Biorefinery Breakthrough
No one has ever brewed biofuel from straw on a commercial scale. With Shell's backing, Iogen is likely to be the first.
By Stuart Brown

(FORTUNE Magazine) - A guy driving a forklift spears a bale of straw the size of a stack of mattresses. Then he stuffs it into a whirring shredder that reduces the 1,000-pound rectangle of dry oat stems to a fluffy, fibrous state. These steps (Nos. 1 and 2 in the illustration at right) are the first in making ethanol motor fuel at Iogen's experimental plant in Ottawa. Built next to a former Air Canada hangar at the edge of the municipal airport, the factory is really a big science project aimed at learning how to make alcohol on a commercial scale from nonfood biomass like straw. If Iogen succeeds--and it is getting close--it will have the technology the world needs to kick its gasoline habit.

Each big bale will emerge after about a week as 35 to 40 gallons of ethanol. After shredding, the stuff goes through a "steam explosion" process (3) that breaks up its structure, like popcorn in a popper. The following step, enzymatic hydrolysis (4), involves combining the biomass with water, heat, and enzymes in sealed, dumpster-sized, stainless-steel cylinders. The resulting mushroom-soup-looking slurry sits for a few days while the enzymes convert the cellulose portion of the straw fiber--which is about 75% of it--into sugars. (The leftover woody matter, lignin, is dried and pressed into burnable cakes; future ethanol factories may use them to fuel their processes.) Once you've got sugar, you can make ethanol--or booze, as it is known to most of us.

What happens next is like the process of making ordinary corn ethanol. A mash of sugars, water, and strains of yeast is pumped into towering five-story-tall stainless-steel vessels called fermenters (5). There's a climb of 80 steps leading to the steel catwalk across the tops of the fermenters in Iogen's plant, and there's a cheerfully beery smell in the air. After brewing for a few days, the fluid in the fermenters reaches an alcohol content of about 4.5% (roughly what you'd get in, say, a bottle of Corona Light) as the hungry yeast organisms exude ethanol as a byproduct of their all-sugar diet. Next the stuff is pumped through distilling vessels and a desiccant process that removes all the water, leaving behind pure 200-proof ethanol (6). As the very last step of its straw-to-fuel process, Iogen blends 1% gasoline into its ethanol to "denature" it (7), so that nobody confuses the alcohol with that bracing, no-tax variety of booze upon which governments frown: moonshine. This brew (8) is meant strictly for imbibers equipped with pistons and tires.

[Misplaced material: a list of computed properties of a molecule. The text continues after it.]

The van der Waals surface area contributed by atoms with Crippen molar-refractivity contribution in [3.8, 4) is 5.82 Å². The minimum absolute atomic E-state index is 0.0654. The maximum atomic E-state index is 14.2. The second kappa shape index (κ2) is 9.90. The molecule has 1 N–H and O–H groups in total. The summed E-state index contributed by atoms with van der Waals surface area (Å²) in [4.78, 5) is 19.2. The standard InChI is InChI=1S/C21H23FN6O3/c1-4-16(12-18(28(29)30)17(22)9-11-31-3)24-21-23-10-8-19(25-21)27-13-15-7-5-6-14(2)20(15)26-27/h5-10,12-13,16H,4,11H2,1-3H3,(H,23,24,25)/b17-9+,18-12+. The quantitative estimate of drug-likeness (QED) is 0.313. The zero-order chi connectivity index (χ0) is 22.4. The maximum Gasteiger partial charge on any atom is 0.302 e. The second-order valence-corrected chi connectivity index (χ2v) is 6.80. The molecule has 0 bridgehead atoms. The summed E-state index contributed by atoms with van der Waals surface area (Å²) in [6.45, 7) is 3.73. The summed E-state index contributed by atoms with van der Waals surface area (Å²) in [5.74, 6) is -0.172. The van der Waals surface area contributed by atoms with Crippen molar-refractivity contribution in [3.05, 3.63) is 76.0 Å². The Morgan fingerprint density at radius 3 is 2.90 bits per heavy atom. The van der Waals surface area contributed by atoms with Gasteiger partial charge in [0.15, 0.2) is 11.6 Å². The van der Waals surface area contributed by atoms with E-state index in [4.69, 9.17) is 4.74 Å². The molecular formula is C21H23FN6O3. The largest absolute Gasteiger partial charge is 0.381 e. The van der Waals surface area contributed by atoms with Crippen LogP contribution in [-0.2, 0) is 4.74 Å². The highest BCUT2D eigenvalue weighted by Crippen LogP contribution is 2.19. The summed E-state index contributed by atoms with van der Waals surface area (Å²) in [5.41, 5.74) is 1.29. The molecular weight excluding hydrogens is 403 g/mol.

Many eyes are watching the progress at this privately held $15-million-a-year Canadian biotech. Four years ago, Shell Global Solutions, the oil giant's technology arm, made a $45 million investment in Iogen to hasten development of a cost-effective way to make cellulosic ethanol. Iogen's plant has been cranking out test quantities for almost two years now. "We have made it work with straw from barley, wheat, oats, and rice; with cornstalks; with bagasse left over from sugar-cane processing; and with chips of hardwoods such as poplar and aspen," says president Brian Foody, whose father founded the company. "There's also research going on with energy crops like switchgrass."

Iogen's gold is those enzymes that convert cellulose into sugar. Produced by genetically modified microorganisms, they are a major focus of R&D. The best enzyme so far comes from a hopped-up version of Trichoderma reesei, the humble fungus that causes jungle rot, which devours canvas tents and other natural-fiber items in the tropics. (Rival enzyme developers like Genencor and BCI use Trichoderma and other organisms.)

For now, the plant consumes only about 30 tons of wheat, oat, and barley straw a week--just 10% of its capacity. Even running full tilt at one million gallons a year, the demonstration plant is small compared with a high-volume corn-ethanol plant, not to mention an oil refinery. Iogen calculates that an economically viable cellulosic-ethanol plant would consume 1,500 tons of biomass a day and produce about 45 million gallons of ethanol per year. The first such factory could end up being built in Germany: At the recent Detroit auto show, Volkswagen, Shell, and Iogen announced they are studying the possibility. Says Rob Routs, the senior officer at Royal Dutch Shell who oversees the company's ethanol bets: "We're going to get this thing to work on a larger scale." Zillions of yeast organisms in Ottawa will drink to that. Top of page